The Musette: Braised celery with beans and saffron

I love celery but all too often only use it in mirepoix, soffritto or for dipping into guacamole. My late mother, a fabulous cook, often served it in a bechamel sauce studded with bits of bacon as one of her many vegetable side dishes with her legendary Sunday roast lunches.

I have since discovered that the Persians revered celery and have a stewed dish called  khoresh karafs which includes a whole bunch of celery and an entire one of parsley, too. The celery is braised to velvet-soft submission, releasing an immense flavour (somewhere between celery, softened shallots and fennel) that no one (and certainly not I) ever thought celery capable of. Traditionally, this stew is made with meat, but I make it using white beans.

Ingredients (serves 4)

  • 1 pinch saffron (about 30 strands; optional)
  • 6 tbsp olive oil
  • 1 yellow onion, peeled and finely chopped
  • 500g (1 lb) celery, stalks separated, trimmed and cut into 3cm lengths
  • 3 fat garlic cloves, peeled and minced
  • 1 tsp ground turmeric
  • 1ΒΌ tsp fine sea salt
  • β…› tsp freshly ground black pepper
  • 2 tbsp tomato puree
  • 100g (1 1/2 cup) flat leaved parsley, woody stalks discarded, finely chopped
  • 400g (1 1/2 cup) jar or tin cannellini/haricot beans/chickpeas, not drained
  • 4 tbsp small black olives (optional)
  • 1 tbsp organic lemon zest
  • 1 tbsp organic lemon juice

 

Method

1. If using, put the saffron in a cup and cover with 2 tbsp two freshly boiled water and leave to one side.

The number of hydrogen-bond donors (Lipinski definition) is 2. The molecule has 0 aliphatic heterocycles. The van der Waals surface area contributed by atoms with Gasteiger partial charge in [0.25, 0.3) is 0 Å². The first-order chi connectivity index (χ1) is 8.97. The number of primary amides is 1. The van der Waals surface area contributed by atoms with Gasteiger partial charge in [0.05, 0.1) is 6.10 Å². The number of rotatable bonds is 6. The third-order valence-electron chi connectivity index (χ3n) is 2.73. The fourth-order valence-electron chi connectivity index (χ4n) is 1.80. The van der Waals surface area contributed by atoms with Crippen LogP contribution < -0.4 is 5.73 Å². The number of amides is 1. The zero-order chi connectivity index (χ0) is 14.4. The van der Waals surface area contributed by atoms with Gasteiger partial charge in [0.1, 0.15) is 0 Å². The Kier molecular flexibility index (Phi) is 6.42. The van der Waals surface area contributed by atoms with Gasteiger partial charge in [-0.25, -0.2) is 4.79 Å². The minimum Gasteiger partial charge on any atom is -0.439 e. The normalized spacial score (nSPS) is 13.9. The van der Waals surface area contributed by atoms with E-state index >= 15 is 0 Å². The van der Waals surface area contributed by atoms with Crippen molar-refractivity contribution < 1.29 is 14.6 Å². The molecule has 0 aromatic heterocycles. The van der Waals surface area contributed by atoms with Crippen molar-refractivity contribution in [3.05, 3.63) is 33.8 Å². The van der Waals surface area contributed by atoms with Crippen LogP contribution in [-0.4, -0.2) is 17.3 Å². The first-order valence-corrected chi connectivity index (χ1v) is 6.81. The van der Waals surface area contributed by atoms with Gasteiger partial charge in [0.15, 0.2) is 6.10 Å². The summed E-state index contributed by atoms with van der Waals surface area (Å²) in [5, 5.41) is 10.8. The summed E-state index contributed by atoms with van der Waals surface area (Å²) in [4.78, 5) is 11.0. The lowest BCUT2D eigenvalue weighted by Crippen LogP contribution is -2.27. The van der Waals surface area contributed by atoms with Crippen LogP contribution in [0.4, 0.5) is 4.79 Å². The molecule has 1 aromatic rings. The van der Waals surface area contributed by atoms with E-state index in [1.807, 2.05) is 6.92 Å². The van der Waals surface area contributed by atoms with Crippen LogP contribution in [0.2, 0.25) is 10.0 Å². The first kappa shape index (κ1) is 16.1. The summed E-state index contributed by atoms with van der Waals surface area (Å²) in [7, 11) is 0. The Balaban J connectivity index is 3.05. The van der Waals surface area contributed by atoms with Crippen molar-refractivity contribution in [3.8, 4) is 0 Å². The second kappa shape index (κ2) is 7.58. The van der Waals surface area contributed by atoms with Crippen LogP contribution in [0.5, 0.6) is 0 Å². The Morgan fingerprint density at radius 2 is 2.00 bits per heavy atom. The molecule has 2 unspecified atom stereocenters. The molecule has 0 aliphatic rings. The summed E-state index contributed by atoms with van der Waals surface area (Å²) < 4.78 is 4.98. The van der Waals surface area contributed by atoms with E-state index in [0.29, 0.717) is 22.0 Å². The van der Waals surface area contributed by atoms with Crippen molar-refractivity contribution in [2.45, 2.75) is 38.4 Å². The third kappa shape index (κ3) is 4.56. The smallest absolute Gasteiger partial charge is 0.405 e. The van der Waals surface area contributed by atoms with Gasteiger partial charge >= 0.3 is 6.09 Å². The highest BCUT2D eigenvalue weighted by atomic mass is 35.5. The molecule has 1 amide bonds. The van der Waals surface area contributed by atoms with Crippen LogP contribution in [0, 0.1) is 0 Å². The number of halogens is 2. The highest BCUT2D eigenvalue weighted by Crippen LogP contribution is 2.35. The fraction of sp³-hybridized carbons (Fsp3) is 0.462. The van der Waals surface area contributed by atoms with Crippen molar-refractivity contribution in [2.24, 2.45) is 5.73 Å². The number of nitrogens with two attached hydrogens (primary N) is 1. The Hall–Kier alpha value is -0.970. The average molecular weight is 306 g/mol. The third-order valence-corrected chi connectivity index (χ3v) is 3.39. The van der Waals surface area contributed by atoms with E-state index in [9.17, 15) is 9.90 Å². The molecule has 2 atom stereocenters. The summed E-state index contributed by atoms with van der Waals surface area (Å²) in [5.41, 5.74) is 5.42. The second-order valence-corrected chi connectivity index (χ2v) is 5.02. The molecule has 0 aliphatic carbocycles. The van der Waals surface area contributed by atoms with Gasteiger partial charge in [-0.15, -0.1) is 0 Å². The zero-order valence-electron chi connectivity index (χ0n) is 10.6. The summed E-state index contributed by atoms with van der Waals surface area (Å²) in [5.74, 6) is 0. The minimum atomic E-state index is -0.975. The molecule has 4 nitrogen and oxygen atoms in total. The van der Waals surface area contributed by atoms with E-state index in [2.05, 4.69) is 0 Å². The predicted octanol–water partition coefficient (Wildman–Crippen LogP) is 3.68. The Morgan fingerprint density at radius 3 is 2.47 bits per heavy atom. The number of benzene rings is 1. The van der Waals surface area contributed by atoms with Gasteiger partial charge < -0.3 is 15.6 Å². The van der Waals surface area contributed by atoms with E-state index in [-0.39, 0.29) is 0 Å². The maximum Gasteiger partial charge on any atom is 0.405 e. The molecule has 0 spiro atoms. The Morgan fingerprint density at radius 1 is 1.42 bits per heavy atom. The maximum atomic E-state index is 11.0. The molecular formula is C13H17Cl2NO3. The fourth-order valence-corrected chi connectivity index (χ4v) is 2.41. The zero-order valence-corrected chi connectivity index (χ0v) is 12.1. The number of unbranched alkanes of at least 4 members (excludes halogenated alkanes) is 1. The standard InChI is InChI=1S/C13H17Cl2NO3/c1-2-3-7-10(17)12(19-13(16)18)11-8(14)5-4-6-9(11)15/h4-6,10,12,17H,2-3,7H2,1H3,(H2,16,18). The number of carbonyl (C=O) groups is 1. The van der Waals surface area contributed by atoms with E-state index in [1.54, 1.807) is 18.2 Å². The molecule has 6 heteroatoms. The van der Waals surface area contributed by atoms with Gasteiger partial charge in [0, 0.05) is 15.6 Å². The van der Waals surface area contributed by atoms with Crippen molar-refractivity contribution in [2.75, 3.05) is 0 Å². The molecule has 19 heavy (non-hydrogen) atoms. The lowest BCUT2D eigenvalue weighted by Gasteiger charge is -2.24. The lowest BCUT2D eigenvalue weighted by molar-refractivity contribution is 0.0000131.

2. Pour the olive oil into a large frying pan (skillet) over a medium heat and, when hot, add the onion and fry, stirring often, for 10 minutes. Add the celery, cook for 10 minutes more, then stir in the garlic, turmeric, salt and pepper, and cook for another 15 minutes.

3. Add the tomato puree, cook for a couple of minutes, then add the parsley and beans with their water (keep the container handy). Cook for 15 minutes.

4. Fill up the empty container with water from the tap, add this to the pan, then fill the tin again, this time only by half, and add that, too, along with the lemon juice, zest, black olives and the saffron plus its soaking water.

5. Simmer for 20 minutes, until the celery has gone from crunchy to tender, then almost soft, and the consistency is like a thickish stew. Take off the heat, add more lemon juice and salt, to taste, if need be, then serve over some boiled brown rice or sweet potato mash.

12 Comments on “The Musette: Braised celery with beans and saffron

  1. πŸ’œ Control Freak, this is brilliant but it seems that you losing Control of YOUR!!! Memory; how can “studded with bits of bacon as one of her many vegetable side dishes” be a “vegetable side dish” surely it’s a “bacon…side dish” πŸ˜‹πŸ˜›πŸ€­πŸ€«πŸ˜πŸ€” ?

    …πŸ’›πŸ’šπŸ’™…

    Liked by 1 person

  2. Pingback: ReBlogging ‘The Musette: Braised celery with beans and saffron’ – Link Below | Relationship Insights by Yernasia Quorelios

  3. πŸ’Ž – Diamond Hard – πŸ’Ž

    πŸ’Ž Don’t worry about “memory…loss” EveryOne; because “memory…loss” is a Return to ChildLike 0D thru’ 5D+ Knowing instead of 3DMemory which (WITCH!!! πŸ§™ πŸͺ„πŸ§Ή) can be misleading EveryBody

    πŸ’Ž – Diamond Hard – πŸ’Ž

    …πŸ’ŽπŸ’ŽπŸ’Ž…

    Like

Leave a Reply

Fill in your details below or click an icon to log in:

WordPress.com Logo

You are commenting using your WordPress.com account. Log Out /  Change )

Twitter picture

You are commenting using your Twitter account. Log Out /  Change )

Facebook photo

You are commenting using your Facebook account. Log Out /  Change )

Connecting to %s

This site uses Akismet to reduce spam. Learn how your comment data is processed.

%d bloggers like this: